“This is my machine.”
George’s Arcade was a converted BP station situated in the parking lot between two restaurants, Big Beaver Breakfast and La Frontera.
Diane stood with her arms crossed, defiant. Of course it was her machine. Not only had she mastered the moves of every character in Mortal Kombat, but her family owned the arcade. She faced a growing crowd of elementary and middle school kids fresh out of last period.
Small, bespectacled Bernard was next to her, visibly quaking. The kids called him Nards, a nickname that began as an insult and had eventually lost its power out of repetition. Now it was a strange term of endearment. “Get her, Nards,” someone said, low.
“It’s not fair,” Nards said. “You don’t even have to pay. We’d all be that good if we had the key and we could just keep sticking in the same quarter.”
“Key or not,” Diane replied, “I’m this good because I work at it and I beat all of your asses. I should hit you for real.” She raised her fist and the crowd backed up a step, forming a half circle around them.
“I’ve been practicing as well,” said Nards. “I have a setup at home. Me and the guys chipped in, didn’t we guys?” He looked around for support, his arms raised. “We’ve been playing all weekend and I’m obviously the best.”
“Everybody knows that Nintendo isn’t the same,” said Diane. “It doesn’t even have a joystick. You’ll get wrecked in the tournament.”
“I’d wreck you,” he said, practically panting, “if you’d just give me the chance!”
“You don’t have any money,” she said. “You and your dirty friends spent it all on shitty Nintendo games and this is the real deal. I can play all I want but you need quarters and I don’t see any.”
Nards looked down, his eyes welling. Dozens of sneaker-clad feet shuffled around him. “He can win. I’m telling you he can win,” said a girl, softly, behind him.
“Shut the fuck up, Liz,” said Diane. “You’re not coming to my tournament party if you don’t keep your goddamned mouth shut.”
“Holy shit,” drifted up from the back of the crowd. The kids were accustomed to regular playground banter but now they were in the wild frontier of verbal conflict.
No one had noticed the bell jingling atop the swinging glass door behind the kids. The crowd began to part as someone made their way through. Their heads tilted down towards a boy hefting a backpack that looked as if it might weigh as much as he did. He struggled, each step thudding, until he reached the players’ territory in front of the machine and let the pack drop to the floor with a jangle.
“Donnie,” said Diane, as if stating a fact.
Donnie looked up, grinning through a smear of chocolate. “I’m here to pway,” he said. He couldn’t have been five years old. He wasn’t even in school yet but here he was, unsupervised, with a bag full of his daddy’s money.
“Fuck off Donnie,” Diane said. “You don’t know shit about Mortal Kombat and you’re going to get machine all sticky.”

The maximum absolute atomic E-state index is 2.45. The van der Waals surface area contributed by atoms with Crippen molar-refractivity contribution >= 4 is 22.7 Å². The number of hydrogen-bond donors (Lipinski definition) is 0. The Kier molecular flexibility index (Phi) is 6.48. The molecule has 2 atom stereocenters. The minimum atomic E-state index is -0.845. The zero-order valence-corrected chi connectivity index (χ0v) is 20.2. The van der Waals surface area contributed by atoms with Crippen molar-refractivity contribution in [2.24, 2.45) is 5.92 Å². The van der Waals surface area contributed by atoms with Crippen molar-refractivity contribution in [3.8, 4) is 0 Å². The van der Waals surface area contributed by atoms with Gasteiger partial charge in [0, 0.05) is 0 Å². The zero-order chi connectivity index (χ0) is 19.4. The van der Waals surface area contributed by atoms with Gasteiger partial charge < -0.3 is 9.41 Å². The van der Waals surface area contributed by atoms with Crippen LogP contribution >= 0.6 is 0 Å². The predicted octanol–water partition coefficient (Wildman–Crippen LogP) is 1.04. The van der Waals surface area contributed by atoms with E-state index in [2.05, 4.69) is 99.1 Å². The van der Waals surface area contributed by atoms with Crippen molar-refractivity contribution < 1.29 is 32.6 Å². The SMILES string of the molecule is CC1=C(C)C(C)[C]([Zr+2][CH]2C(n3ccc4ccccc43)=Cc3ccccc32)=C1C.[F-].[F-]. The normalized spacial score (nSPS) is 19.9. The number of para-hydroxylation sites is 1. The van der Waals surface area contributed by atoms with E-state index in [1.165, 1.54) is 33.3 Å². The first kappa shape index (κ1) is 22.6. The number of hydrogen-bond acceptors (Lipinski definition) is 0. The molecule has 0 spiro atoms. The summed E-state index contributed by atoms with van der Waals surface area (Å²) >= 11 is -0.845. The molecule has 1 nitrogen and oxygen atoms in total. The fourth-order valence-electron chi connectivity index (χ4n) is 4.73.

“I can pway,” he said, grinning impossibly. Was he unhinging his jaw? “I can pway. I can pway aww day.”
Donnie unzipped the bag and revealed what must have been upwards of $500 in quarters. The still-growing audience collectively gasped.
“He can play,” voices arose from behind him. It was a chant. “He can play. He can play!”
“Okay, okay,” Diane said. “Fuck. Fine. Someone get him a stool. And wipe your goddamned hands, Donnie.”
The children were used to following orders from Diane. She practically ran the place. They were vaguely aware of a wiry fellow smoking a cigar behind the glass display case full of wacky wall walkers and parachute men, but no one paid him any mind anymore. It was rumored he’d beat every level of Pac Man back in ’83, but there was a dwindling number of kids who even knew what that was.
Step stool fetched and hands wiped, Donnie took his place to Diane’s right. “This will be a piece of cake,” she said aloud for the benefit of the crowd.
Donnie selected a character, seemingly at random, and they began.
Diane’s hands flew in a flurry of special moves. She landed hit after hit and, within seconds, Donnie was down.
She laughed, a cackle that sent chills down spines. “Hope you have another huge sack of cash, Donnie Dumpo!”
Round Two began. Donnie flailed, wildly. Beads of sweat dotted his brow.
He was hitting her.
“Shit,” she said, breathing heavily. “Stop playing wrong YOU’RE PLAYING WRONG.”
She tried combo after combo and produced nothing. Donnie landed a hit. Hit. Hit. Hit.
Then she was down.
“Fuck you, Donnie. Fuck you,” she said through gritted teeth. “I’m done fucking around.”
Round Three. Fight.
Diane was tense, livid. Heavy breaths shot out through her nostrils.
“You can’t. You won’t,” she said, punctuating each jerk of her joystick and button mash with a declaration. “You can’t!”
Donnie flopped, jumping up and down on the stool in time with his character on screen. He was mad. Whirling. Winning.
“NO. FUCK,” Diane cried as her power bar lowered. For every hit she landed he returned another, and then another. She couldn’t discern a pattern. He was pure chaos, a random number generator made flesh.
Then she was down, both Diane and her character. Somehow Donnie had fumbled into a Fatality sequence, which had just begun, and Diane was on the floor doing something when the screen went dark.
She stood up and brandished a thick, black electrical cable.
Moans of disappointment filtered through the room.
“Fuck you guys,” she said. “That’s right,” she yelled after them as the crowd began to break up. “Fuck you. I earned this. This is my arcade! I’m going to the tournament. Me! Me!”
Donnie had already dragged his bag over to plug quarters into Street Fighter II. Liz hung back, hands clasped, and Nards, inexplicably, was still standing beside the Mortal Kombat machine.
“Uh, Diane,” he said, his chin down. “Uh, can I go to the tournament party with you? I can carry your bag.”
“Eat shit, Nards.” she said. “I’m taking Liz.”
Part two of The Kontest is here.